Investigating thrillers – the male romance – 2020 Writing Week 39

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Along the way in my recent investigation of the thriller genre (reading Baldacci’s Memory Man, Gregg Hurwitz’s Orphan X, Mark Dawson’s The Cleaner), I first called these books ‘cosy thrillers’. Now I’m refining that to ‘male romances’.

What does that mean? Well, they’re fantasies for men, just like romances are fantasies for women. What does a romance do?

Romance – a lady gets a good man, happily ever after

Male romance (thriller) – a man protects a single mother and her son from bad men, has sex with her and moves on

I suppose these are evolutionarily-based human directives. The genetic human female directive is to grab a man and keep him to provide for and protect her and her kid. The genetic male directive is to dominate rivals and spread his genes as widely as possible.

And that’s it. On some level it’s the fantasy all our selfish genes are telling us to do, and fulfilling it causes dopamine spikes from the brain. These books are like a drug that gives us our fix.

Now, this kind of thriller/male romance doesn’t seem to hold great attraction for me. That said, I respect Shane, enjoyed Logan, and probably plenty of other similarly themed stories. But it’s not my go-to archetypal plot.

What’s the archetype I like? The thriller that really turned me on to thrillers was 24 the TV show. I guess in that Jack Bauer is going to rescue his wife/daughter, but what interested me most was the terrorists. What drove them?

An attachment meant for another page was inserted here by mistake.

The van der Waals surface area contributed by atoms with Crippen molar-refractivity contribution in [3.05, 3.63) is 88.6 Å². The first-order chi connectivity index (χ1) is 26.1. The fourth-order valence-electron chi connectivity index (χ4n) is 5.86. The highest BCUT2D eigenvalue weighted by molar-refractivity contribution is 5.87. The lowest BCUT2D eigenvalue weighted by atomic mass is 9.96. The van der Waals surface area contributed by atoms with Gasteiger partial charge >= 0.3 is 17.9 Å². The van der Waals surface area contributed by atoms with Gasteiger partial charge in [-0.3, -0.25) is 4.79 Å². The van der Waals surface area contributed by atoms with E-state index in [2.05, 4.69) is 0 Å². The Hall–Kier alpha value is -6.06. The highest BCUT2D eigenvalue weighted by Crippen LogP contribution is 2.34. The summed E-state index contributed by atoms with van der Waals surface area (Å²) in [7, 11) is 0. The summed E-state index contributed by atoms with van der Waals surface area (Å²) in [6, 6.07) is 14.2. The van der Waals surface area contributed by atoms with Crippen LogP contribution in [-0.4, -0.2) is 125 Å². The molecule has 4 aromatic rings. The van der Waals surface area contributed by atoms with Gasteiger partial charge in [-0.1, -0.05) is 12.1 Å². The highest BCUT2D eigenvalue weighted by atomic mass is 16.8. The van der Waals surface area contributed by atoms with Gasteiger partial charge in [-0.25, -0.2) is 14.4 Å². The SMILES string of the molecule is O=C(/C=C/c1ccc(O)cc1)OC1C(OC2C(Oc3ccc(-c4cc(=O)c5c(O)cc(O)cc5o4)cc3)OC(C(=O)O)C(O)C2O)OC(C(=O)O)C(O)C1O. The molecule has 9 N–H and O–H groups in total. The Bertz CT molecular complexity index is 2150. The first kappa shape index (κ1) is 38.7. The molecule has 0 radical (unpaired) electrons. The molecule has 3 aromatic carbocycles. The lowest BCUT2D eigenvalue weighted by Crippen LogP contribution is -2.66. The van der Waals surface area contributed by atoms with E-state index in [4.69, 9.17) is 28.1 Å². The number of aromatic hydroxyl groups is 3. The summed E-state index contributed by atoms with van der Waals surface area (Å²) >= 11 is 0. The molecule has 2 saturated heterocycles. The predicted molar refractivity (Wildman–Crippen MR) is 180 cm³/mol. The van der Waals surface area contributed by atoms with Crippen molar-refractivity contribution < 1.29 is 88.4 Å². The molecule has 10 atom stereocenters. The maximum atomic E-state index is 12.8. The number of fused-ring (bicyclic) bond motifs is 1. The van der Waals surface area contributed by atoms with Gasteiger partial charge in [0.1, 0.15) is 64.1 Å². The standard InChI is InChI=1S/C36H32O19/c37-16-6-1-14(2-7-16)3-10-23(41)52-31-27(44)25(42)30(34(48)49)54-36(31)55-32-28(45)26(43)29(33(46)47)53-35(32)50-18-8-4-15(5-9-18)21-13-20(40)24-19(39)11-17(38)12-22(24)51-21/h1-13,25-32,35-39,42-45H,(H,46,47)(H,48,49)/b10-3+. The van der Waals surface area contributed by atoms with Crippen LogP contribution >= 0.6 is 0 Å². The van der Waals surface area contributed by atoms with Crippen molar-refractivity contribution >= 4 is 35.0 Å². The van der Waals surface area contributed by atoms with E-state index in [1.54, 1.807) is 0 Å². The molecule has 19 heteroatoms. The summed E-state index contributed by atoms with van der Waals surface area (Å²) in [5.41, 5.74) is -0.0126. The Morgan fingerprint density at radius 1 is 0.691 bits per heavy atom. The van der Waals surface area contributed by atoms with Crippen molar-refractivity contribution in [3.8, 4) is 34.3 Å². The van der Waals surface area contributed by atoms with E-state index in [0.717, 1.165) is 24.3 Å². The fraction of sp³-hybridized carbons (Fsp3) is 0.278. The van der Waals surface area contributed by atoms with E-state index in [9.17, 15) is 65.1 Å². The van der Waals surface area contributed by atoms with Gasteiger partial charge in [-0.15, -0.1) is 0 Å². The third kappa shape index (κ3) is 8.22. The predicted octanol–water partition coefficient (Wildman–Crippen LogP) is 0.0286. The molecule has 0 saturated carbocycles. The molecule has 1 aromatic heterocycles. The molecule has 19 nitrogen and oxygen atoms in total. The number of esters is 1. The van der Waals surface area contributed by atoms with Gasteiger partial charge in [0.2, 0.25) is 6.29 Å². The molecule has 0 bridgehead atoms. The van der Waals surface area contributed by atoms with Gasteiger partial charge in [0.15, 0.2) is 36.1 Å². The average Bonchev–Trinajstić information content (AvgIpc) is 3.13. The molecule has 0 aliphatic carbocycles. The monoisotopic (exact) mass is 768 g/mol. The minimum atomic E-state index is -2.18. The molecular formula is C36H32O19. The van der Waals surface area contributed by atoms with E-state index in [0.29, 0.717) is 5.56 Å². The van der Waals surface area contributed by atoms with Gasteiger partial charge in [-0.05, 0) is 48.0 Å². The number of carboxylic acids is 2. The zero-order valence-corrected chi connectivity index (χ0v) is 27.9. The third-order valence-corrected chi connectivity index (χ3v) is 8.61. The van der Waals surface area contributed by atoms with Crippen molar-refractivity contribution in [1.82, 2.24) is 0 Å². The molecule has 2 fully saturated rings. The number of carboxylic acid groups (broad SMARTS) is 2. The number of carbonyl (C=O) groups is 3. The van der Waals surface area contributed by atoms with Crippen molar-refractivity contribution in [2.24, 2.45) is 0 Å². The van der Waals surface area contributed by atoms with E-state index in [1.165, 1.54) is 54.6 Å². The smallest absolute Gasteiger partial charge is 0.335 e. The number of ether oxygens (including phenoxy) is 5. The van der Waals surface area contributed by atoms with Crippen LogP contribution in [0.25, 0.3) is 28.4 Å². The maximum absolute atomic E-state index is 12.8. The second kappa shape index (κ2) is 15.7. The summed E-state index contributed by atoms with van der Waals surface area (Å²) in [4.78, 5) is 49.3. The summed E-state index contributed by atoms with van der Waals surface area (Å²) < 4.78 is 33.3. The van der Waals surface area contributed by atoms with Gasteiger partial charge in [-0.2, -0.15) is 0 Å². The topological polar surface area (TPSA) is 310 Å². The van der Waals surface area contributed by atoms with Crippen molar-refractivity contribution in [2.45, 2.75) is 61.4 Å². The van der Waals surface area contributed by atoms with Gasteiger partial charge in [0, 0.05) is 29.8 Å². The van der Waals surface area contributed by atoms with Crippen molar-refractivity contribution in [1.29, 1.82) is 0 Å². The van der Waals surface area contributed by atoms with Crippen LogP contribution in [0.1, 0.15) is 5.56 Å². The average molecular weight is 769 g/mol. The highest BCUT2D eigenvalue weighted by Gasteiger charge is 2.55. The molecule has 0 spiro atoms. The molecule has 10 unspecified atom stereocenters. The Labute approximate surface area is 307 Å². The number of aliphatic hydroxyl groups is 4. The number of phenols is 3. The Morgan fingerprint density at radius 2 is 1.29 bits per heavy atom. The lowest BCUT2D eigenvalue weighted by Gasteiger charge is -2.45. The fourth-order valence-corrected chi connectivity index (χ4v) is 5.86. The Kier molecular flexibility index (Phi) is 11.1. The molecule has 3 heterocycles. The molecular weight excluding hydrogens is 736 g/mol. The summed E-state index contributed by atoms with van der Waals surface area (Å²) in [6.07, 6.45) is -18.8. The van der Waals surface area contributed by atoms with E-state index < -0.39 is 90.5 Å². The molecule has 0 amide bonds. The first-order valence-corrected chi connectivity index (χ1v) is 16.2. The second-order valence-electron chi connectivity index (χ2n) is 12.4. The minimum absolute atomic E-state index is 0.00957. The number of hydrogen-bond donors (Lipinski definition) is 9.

That’s the haunting mystery that ended both season 1 and season 2. It reflected the reality of 9/11 in a very real way. Why do they hate us? Everyone was asking that back then. Wondering that. 24 seemed to suggest it might have answers. I cared about that much more than rescuing Kim/Terry.

Draw a straight line from that to Wren. Neither his wife nor his child are at stake in any of the books. He doesn’t have sex with any vulnerable single mothers. He doesn’t bond with/protect anybody’s son. He just goes after the terrorists, and we get to delve deeply into why they do what they do.

That’s what fascinates me. In that sense, I’m not a great fit for the male romance side of the thriller.

Other famous male romances:

Jack Reacher is the most obvious one. He rolls into a town, gets wronged, and helps/shags a single mom before roaming on. Every time, pretty much. Except maybe my favorite Reacher novel, Make Me, where he goes into a small town where people are arriving and disappearing.

That one really inspired the darknet shenanigans of Wren. It also has the tropes of single women to shag and vulnerable children to be protected, but the core was the darknet operation of the bad guys – it really fascinated me. Why were they doing what they were doing? The answer is a super dark and fascinating take on human nature.

Jason Bourne has a female companion throughout, at least in the movies, I think. He protects/shags her probably.

Shane is the archetype. He protects both the woman and her weak husband, while becoming a role model for the son. No shagging here… Did Clint Eastwood shag the ladies in his Westerns? Not sure. Maybe he wasn’t even a role model to any sons. He just dominated the bad guys then left town.

So?

Beyond being simply very interesting for me to think about, this genre distinction really helps me understand what the thriller genre is and what reader expectations are. Perhaps I should add shagging single moms and protecting their kids to my stories. It’s an easy thing to add. I won’t add that with Wren, but in another series, maybe…

I’ve got another series idea. Who knows if it will pan out or hold my interest, but the scale will be smaller than Wren. Big issues will be smaller, and while motivations of the bad guy will still be interesting, they’ll be more normal. The hero can shag/rescue/protect the single woman. Protect the son. Hit those cosy male romance notes.

Wren can be my more literary ‘hard’ thriller. This other (or some other series) can be my ‘cosier’ thriller. We shall see.

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